More than two dozen former police chiefs and other senior security officials held an unprecedented meeting Wednesday night at which they vowed to thwart the controversial appointment of retired IDF brigadier general Gal Hirsch as the nation’s next police chief. They said they would appeal to Prime Minister Benjamin Netanyahu, the state comptroller, and the Turkel Committee which must vet the appointment in their determination to prevent the move.
Former Jerusalem District police chief Aryeh Amit, who met with five former police chiefs and over two dozen other top security officials in order to discuss avenues for nixing the appointment, called the choice of Hirsch “delusional and wrong.”
“You cannot take a person who the IDF did not want and promote… and hand him such a top job,” Amit said of Public Security Minister Gilad Erdan’s decision to tap Hirsch. “I do not understand the minister. He has no clue about the police.”
On Tuesday Erdan appointed the once promising senior IDF officer, who was forced out of active duty in the wake of the 2006 war amid criticism of his management of the kidnapping of two soldiers that led to the conflict.
“A minister who makes this kind of appointment does not understand police work,” former police chief Yehuda Wilk told Channel 2. Another former Israel Police commissioner, Yaakov Ganot, called Erdan’s choice “a gamble that all of Israel may have to pay for.”
After the meeting, the retired officials said they would appeal the appointment directly to Netanyahu and the State Comptroller’s Office.
“We have nothing against Hirsch,” former chief Moshe Karadi told Channel 2. “But we are concerned about the manner in which the selection process was carried out.”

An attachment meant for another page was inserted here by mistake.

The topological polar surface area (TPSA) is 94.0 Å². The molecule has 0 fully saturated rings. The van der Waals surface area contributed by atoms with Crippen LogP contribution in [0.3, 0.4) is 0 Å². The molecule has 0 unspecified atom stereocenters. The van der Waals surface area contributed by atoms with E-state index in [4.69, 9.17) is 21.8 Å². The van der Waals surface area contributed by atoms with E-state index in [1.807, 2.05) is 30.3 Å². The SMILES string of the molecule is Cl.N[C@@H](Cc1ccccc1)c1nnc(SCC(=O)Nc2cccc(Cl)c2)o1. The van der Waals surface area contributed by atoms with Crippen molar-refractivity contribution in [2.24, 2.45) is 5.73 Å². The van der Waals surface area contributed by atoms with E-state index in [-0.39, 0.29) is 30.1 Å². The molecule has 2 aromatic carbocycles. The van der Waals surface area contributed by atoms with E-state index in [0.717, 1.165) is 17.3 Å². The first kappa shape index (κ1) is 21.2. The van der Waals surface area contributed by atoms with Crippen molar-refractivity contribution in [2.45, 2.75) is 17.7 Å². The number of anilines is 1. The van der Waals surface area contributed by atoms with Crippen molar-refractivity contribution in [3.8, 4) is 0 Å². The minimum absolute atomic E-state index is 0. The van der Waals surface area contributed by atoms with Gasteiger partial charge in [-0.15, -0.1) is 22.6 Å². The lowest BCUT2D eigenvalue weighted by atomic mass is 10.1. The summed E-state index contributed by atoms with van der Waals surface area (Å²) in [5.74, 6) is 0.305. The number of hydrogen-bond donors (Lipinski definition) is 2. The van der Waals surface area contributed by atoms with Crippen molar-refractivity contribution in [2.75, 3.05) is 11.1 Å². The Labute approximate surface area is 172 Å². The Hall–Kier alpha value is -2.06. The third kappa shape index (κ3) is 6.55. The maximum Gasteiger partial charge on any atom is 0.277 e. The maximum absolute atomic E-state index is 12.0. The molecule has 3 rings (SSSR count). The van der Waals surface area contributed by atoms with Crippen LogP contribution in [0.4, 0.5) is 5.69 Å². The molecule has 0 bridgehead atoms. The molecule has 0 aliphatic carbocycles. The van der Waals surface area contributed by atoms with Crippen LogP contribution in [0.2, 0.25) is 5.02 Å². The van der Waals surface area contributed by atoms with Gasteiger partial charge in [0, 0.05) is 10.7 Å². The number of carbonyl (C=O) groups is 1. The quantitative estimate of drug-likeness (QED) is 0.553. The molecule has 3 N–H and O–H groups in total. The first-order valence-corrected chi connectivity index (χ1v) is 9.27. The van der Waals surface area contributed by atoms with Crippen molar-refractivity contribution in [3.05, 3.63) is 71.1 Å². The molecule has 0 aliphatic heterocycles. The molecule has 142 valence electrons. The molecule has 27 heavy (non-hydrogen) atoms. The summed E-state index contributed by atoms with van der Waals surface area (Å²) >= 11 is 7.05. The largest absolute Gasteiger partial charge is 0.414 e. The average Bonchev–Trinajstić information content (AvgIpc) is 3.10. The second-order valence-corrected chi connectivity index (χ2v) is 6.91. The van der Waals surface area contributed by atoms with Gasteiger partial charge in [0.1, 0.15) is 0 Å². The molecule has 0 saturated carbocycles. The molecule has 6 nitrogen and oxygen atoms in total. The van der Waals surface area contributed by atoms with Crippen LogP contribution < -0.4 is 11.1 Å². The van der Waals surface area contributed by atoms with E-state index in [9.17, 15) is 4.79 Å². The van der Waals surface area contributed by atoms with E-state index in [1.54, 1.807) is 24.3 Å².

Karadi said that, whatever the outcome of the appeal, all of the top officers would stand by the final decision, but, he argued, “We believe there are suitable candidates within the police force.”
According to reports Wednesday evening, Southern District Police Chief Yoram Halevi was tapped to serve as deputy police commissioner with expanded authority, including reassigning the office of police investigations under his command.
In a media blitz after the announcement of Hirsch’s nomination Tuesday evening, Erdan said his decision was largely influenced by the many corruption and sexual harassment scandals that have plagued the force in the past year. Nearly half of the police’s division heads have faced sexual harassment allegations in recent years, with some resigning as evidence against them accumulated.
Erdan defended his decision in an interview with Channel 2, saying a change in the “organizational culture” of the Israel Police necessitated the outside appointment.
Furious parents of IDF soldiers who were killed during the Second Lebanon War also attacked the appointment, saying Wednesday that Hirsch’s failures during the conflict made him unsuitable for such a high-profile position.
The Israel Police has recently been hit by a series of high-profile corruption and sexual harassment scandals, and Erdan previously indicated that he might seek to appoint a figure from outside the force to succeed commissioner Yohanan Danino.
A number of senior serving IDF officers had turned down the position, Haaretz reported.
The 51-year-old Hirsch currently works as chair of the Israel Leadership Institute and CEO of Defensive Shield Holdings, a company that describes itself as “provider of strategic, operational and tactical solutions for the defense, security and homeland security sectors around the world.”